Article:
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To: mrjesse
It looks like you want me to emulate the sun orbiting the earth rather then the earth spinning. Very telling! If you really believed that it didn't matter, you wouldn't feel the need to modify my experiment to more closely simulate the sun orbiting the earth!

The problem with your experiment is that for all practical purposes the center of the MGR is a fixed point. Shoot your water to the outside of the MGR and tell me what your results are.

Your transit at the sun doesn't demonstrate anything at all except that the sun's angle changes with time.

Which angle is the correct angle? At the instant you see the sun on the horizon or 8.3 minutes later?

546 posted on 07/09/2008 8:32:39 PM PDT by LeGrande

To: LeGrande
The problem with your experiment is that for all practical purposes the center of the MGR is a fixed point. Shoot your water to the outside of the MGR and tell me what your results are.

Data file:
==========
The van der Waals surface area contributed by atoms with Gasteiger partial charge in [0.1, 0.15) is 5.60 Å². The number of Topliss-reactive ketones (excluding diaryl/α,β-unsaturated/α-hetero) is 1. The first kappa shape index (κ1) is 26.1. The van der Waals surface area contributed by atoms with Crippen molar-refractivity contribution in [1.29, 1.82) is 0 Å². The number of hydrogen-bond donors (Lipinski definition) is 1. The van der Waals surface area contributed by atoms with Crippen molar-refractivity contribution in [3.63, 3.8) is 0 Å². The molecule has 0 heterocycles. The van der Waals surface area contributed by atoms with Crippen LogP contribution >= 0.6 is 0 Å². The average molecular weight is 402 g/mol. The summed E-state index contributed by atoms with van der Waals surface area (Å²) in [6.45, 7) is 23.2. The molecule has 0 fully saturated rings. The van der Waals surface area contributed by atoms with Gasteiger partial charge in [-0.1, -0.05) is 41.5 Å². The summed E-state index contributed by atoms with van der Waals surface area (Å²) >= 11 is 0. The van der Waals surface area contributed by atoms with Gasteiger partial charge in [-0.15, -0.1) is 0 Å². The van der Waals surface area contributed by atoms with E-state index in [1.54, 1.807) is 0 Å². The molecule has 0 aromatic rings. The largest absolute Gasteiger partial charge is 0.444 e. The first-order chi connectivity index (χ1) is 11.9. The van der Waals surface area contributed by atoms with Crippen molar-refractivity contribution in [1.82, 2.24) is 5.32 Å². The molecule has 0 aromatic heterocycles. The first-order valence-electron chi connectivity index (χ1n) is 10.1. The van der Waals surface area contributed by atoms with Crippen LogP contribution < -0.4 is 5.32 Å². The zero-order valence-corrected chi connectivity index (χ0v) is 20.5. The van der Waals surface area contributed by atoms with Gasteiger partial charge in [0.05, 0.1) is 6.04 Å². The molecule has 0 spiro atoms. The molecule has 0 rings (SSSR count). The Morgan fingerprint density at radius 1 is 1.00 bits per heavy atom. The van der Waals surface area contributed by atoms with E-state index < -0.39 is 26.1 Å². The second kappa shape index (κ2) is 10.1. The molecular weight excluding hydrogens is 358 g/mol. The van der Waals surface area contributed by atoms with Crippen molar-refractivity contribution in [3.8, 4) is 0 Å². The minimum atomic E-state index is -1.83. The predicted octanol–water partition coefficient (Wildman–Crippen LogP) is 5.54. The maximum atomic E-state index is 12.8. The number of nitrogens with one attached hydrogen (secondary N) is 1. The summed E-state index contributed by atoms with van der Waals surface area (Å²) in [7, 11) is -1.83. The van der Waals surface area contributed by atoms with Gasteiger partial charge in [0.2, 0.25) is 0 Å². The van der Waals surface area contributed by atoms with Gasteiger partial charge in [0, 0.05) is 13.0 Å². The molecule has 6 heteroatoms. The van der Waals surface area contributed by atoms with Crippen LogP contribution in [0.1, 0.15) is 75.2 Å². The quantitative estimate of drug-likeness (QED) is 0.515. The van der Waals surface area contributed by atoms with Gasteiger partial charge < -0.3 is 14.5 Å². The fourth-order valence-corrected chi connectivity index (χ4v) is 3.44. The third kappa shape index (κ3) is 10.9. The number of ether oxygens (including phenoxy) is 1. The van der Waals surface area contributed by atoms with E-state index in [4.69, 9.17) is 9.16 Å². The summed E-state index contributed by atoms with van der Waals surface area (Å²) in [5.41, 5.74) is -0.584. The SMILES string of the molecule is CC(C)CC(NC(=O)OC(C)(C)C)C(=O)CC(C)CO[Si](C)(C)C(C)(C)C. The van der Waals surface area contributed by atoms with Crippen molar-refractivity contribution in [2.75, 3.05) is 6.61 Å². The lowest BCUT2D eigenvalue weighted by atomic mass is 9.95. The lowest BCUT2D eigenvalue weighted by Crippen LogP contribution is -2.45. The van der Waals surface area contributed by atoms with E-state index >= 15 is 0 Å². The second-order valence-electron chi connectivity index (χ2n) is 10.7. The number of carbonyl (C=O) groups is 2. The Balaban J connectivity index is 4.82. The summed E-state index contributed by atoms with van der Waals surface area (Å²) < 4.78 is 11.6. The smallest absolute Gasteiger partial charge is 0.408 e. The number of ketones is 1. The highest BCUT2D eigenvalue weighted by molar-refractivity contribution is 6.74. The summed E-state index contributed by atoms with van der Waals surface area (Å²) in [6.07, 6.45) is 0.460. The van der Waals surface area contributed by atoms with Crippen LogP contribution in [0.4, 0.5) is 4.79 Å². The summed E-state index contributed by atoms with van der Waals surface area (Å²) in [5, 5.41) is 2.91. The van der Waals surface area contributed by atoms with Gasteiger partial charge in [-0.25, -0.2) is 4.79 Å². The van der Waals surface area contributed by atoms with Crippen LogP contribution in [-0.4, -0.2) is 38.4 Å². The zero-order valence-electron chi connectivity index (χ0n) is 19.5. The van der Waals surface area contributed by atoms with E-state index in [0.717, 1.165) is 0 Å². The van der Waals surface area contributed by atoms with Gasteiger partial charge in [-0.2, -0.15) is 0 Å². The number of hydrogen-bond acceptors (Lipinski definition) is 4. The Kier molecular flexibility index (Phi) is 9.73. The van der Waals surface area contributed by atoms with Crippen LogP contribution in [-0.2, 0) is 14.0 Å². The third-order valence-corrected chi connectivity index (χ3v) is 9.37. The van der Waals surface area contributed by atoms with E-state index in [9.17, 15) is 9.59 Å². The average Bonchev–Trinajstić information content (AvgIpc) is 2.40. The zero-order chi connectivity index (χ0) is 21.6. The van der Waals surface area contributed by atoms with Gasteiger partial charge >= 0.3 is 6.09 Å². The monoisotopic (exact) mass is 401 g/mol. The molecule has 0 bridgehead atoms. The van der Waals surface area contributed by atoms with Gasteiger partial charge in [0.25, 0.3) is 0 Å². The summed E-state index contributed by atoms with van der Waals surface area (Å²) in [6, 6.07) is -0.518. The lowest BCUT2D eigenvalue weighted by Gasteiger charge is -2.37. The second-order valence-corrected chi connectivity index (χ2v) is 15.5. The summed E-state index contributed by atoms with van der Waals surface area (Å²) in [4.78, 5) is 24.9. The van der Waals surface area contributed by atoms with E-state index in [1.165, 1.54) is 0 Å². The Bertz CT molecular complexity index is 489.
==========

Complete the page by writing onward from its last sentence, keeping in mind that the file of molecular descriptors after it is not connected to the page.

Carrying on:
I'm telling you that even if I shoot the water onto the outside of the merry go around, it'll hit a point on the merry go around that is exactly inline between the water jet and the center of the merry go around. In other words, the angle of impact will (other then stellar aberration) be exactly from the direction of the water jet.

Which angle is the correct angle? At the instant you see the sun on the horizon or 8.3 minutes later?

I had to stop and think about that one. I hold that the sun is not rising above the horizon but rather the horizon is falling from beneath the path of the sun's light. The receding edge of the far mountain range will appear to lag, but when suns light does reach you, it will be coming from the exact direction of the suns current position. Imagine,if you will, that the sun was always just above the horizon for you, all day long and there was no night and the earth didn't spin: If someone built a tall tower and put up a large shutter to block the sun from you, then removed the shutter, there would be a delay when the light started reaching you again, but the light would still be coming from the same direction as always.

By the way, I still want to know if you're attributing the 2.1 degrees of apparent position lag of the sun to Time Light Correction or Stellar Aberration.

Thanks,

-Jesse
549 posted on 07/10/2008 12:04:47 AM PDT by mrjesse (Could it be true? Imagine, being forgiven, and having a cause, greater then yourself, to live for!)

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